Part of the book: HLA and Associated Important Diseases
Periodontitis is a chronic inflammatory condition characterized by destruction of non-mineralized and mineralized connective tissues. The pathogenesis of periodontitis involves a complex interplay between periodontopathogens and the host immunity, greatly influenced by genetic and environmental factors. Failure in the inflammation resolving mechanism leads to establishment of a chronic inflammatory process, resulting in the progressive destruction of bone and soft tissue. The aim of this chapter is to summarize the role of innate and specific immune response involved in pathogenesis of periodontitis. Cells and inflammatory mediators, those participating in inflammatory process of the ligamentous supporting structure and in resorption of alveolar bone, will be presented.
Part of the book: Periodontitis
Several genetic polymorphisms in immune response genes have been associated to leprosy. This fact converges on the main hypothesis that genetic factors are involved in the disease susceptibility in two distinct steps: leprosy per se and their clinical forms. These genes play an important role in the recognition process, in the activation of the main metabolic pathway of the immune response and in the evolution of the disease. The scope of this project was to highlight the role of the immune response genes in the context of leprosy, emphasizing the participation of some of them in the signaling and targeting processes in response to bacillus infection and on disease evolution, such as HLA, KIR and MIC genes. Some environmental and genetic factors are important when the exposure to the bacillus occurs, leading to cure or not. Factors that favor a cellular or humoral immune response may influence the clinical manifestations after the infection inducting to one of extreme poles. Furthermore, some genetic factors were associated to the type of reaction that some individuals present during the disease development. Thus, it is very important to highlight the participation of some genetic factors in the immunopathogenesis of leprosy.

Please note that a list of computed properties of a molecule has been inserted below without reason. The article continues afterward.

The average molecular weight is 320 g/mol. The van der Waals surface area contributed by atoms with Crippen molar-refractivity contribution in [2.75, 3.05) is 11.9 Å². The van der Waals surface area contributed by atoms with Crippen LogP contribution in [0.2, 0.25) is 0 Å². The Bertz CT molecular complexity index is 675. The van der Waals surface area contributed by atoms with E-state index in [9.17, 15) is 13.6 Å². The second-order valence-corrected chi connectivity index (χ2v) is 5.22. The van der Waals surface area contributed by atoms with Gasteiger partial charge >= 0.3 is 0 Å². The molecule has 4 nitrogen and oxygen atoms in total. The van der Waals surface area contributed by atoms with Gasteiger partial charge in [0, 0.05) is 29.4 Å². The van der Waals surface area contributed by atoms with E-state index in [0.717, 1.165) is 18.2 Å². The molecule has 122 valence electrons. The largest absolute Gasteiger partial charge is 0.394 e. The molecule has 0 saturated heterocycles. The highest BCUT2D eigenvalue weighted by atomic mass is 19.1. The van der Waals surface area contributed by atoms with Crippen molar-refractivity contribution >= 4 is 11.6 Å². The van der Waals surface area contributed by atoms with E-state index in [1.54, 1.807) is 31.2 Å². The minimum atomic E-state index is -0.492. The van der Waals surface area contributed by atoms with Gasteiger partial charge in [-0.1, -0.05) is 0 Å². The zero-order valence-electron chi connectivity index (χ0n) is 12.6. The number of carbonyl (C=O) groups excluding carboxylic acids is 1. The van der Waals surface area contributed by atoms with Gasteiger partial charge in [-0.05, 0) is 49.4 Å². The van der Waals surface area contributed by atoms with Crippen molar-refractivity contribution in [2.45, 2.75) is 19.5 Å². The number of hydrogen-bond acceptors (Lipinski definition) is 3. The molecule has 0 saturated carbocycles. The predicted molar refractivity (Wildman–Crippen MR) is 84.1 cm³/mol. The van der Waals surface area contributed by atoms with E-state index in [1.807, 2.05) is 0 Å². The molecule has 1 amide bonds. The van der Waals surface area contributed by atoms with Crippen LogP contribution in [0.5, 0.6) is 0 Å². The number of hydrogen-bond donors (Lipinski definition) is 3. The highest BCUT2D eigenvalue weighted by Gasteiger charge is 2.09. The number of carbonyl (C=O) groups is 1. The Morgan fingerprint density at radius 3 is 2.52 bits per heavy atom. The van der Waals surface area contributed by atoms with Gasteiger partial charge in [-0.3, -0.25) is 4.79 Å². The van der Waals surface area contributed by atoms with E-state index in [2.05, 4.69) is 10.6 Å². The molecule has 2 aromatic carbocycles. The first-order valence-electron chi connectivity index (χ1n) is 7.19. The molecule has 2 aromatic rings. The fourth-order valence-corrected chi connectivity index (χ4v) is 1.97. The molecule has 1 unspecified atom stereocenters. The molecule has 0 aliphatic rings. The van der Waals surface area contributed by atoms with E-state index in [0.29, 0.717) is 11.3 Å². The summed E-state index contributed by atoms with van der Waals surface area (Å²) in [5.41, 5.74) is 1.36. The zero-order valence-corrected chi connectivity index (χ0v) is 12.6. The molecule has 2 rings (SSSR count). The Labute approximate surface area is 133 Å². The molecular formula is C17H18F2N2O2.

Part of the book: Hansen's Disease